Excerpts from Jim Conrad's
Naturalist Newsletter

from the January 12, 2007 Newsletter issued from Sierra Gorda Biosphere Reserve, QUERÉTARO, MÉXICO

Travellers in the tropics know very well the phenomenon shown below:


That picture is of bromeliads growing naturally on power lines here in Jalpan. The bromeliad is TILLANDSIA RECURVATA, sometimes called Small Ballmoss, though it's a bromeliad, not a moss. As you might expect with a species that can grow on power lines, this is a tough little plant with an enormous distribution throughout tropical and part of subtropical America. It's found from as far north as Georgia and Arizona south to southern South America. I've even seen it growing on cactus spines and barbed-wire fences.

Seeing Tillandsia recurvata on power lines should dispel any suspicions you might have that epiphytes -- plants growing on other plants and elevated structures -- have to be at least a little parasitic on their hosts to survive.

The vast majority of epiphytes aren't parasitic at all. They just grow epiphytically because they need a place to live and their perches give them access to light. Though the percentage is much less in temperate climates, when the whole world's seed plants and ferns are considered, about 10% of them are epiphytes. Over half of the Orchid Family's 20,000 species are epiphytic.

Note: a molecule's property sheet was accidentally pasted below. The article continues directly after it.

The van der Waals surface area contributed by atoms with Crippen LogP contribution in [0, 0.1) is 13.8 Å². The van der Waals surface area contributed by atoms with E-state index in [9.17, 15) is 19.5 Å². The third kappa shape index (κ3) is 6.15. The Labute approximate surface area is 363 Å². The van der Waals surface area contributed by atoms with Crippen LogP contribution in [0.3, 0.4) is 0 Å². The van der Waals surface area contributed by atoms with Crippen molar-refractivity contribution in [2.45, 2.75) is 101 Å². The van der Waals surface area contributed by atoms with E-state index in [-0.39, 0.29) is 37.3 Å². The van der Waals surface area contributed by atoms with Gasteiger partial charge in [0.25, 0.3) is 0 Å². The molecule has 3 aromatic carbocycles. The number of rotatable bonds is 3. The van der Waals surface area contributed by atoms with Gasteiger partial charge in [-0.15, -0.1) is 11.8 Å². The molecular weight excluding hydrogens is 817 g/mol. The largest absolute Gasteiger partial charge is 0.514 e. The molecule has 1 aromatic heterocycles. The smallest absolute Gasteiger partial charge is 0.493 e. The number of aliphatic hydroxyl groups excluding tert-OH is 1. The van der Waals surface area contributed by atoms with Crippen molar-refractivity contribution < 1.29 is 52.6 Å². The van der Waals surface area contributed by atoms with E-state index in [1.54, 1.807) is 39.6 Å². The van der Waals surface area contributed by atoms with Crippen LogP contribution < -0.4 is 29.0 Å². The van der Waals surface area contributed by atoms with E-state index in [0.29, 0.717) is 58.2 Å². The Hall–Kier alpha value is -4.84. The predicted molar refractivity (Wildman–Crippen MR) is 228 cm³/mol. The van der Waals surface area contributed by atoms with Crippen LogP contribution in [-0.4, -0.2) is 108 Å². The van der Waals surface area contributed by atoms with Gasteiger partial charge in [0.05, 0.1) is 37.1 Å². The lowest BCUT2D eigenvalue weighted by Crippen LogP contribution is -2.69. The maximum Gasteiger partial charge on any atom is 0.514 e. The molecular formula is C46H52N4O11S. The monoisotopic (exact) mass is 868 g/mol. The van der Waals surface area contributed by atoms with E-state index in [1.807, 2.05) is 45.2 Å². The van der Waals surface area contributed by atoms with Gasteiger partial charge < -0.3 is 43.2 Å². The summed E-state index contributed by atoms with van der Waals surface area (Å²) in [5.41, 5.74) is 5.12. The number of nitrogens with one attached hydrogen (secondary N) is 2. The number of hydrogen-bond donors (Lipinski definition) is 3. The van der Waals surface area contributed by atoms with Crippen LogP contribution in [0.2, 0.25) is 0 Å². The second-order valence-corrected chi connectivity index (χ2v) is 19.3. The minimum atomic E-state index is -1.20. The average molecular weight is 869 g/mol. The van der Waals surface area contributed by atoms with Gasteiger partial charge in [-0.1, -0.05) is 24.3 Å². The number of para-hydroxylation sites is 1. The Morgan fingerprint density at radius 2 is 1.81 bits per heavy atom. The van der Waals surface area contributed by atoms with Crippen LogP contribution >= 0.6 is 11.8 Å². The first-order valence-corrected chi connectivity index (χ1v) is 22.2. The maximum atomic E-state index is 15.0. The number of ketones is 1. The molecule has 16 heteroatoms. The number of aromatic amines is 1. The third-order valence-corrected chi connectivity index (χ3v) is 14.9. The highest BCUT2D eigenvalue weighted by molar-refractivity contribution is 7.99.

Whenever you read how epiphytes manage to survive you find a great deal about dust, trapped organic debris accumulating around plant bases, and trickling rainwater, but there's little said about microorganisms. Recently studies have shown that in many epiphytic species bacteria play a huge role by fixing atmospheric nitrogen. Almost all orchids have mycorrhiza associated with their roots which provide the plants with micronutrients. Our little Tillandsia recurvata has been shown to have its blade surfaces populated by the nitrogen-fixing bacterium called Pseudomonas stutzeri.

So here's more evidence that we underestimate the importance of microorganisms in our lives, and to Life on Earth. We've already spoken of how very much the health and survival of animal species -- humans being animals -- depend on a diverse, well balanced population of bacteria being present in our guts.

Sometimes I think that future generations may regard the manner in which we abuse the planet's microorganisms as even more disastrous than how we deal with global warming and nuclear proliferation. When we clear-cut a forest and cause so much erosion and oxidation of the soil's organic content, that's devastating on the established bacteria. From the regenerating forest's point of view, loss of a healthy community of bacteria may be worse than losing normal soil structure and the forest's self-regulating microclimate.